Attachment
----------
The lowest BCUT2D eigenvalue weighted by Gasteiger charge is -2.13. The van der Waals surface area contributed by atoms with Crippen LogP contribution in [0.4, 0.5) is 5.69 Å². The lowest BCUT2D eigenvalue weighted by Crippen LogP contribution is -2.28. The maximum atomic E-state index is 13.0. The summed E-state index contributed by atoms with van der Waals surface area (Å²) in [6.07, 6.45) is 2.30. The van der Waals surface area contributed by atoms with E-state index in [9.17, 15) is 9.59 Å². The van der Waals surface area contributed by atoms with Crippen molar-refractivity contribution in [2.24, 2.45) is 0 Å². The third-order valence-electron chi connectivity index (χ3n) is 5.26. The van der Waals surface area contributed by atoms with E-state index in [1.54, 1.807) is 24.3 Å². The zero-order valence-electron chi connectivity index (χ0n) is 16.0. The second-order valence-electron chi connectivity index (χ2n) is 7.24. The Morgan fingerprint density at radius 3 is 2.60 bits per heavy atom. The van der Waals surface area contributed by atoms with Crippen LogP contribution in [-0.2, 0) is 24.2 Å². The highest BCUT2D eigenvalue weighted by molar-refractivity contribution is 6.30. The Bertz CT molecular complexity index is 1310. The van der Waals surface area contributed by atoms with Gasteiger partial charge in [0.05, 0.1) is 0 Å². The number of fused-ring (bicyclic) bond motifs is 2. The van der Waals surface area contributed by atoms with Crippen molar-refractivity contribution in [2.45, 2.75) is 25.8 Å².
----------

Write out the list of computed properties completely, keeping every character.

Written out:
The lowest BCUT2D eigenvalue weighted by Gasteiger charge is -2.13. The van der Waals surface area contributed by atoms with Crippen LogP contribution in [0.4, 0.5) is 5.69 Å². The lowest BCUT2D eigenvalue weighted by Crippen LogP contribution is -2.28. The maximum atomic E-state index is 13.0. The summed E-state index contributed by atoms with van der Waals surface area (Å²) in [6.07, 6.45) is 2.30. The van der Waals surface area contributed by atoms with E-state index in [9.17, 15) is 9.59 Å². The van der Waals surface area contributed by atoms with Crippen molar-refractivity contribution in [2.24, 2.45) is 0 Å². The third-order valence-electron chi connectivity index (χ3n) is 5.26. The van der Waals surface area contributed by atoms with E-state index in [1.54, 1.807) is 24.3 Å². The zero-order valence-electron chi connectivity index (χ0n) is 16.0. The second-order valence-electron chi connectivity index (χ2n) is 7.24. The Morgan fingerprint density at radius 3 is 2.60 bits per heavy atom. The van der Waals surface area contributed by atoms with Crippen LogP contribution in [-0.2, 0) is 24.2 Å². The highest BCUT2D eigenvalue weighted by molar-refractivity contribution is 6.30. The Bertz CT molecular complexity index is 1310. The van der Waals surface area contributed by atoms with Gasteiger partial charge in [0.05, 0.1) is 0 Å². The number of fused-ring (bicyclic) bond motifs is 2. The van der Waals surface area contributed by atoms with Crippen molar-refractivity contribution in [2.45, 2.75) is 25.8 Å².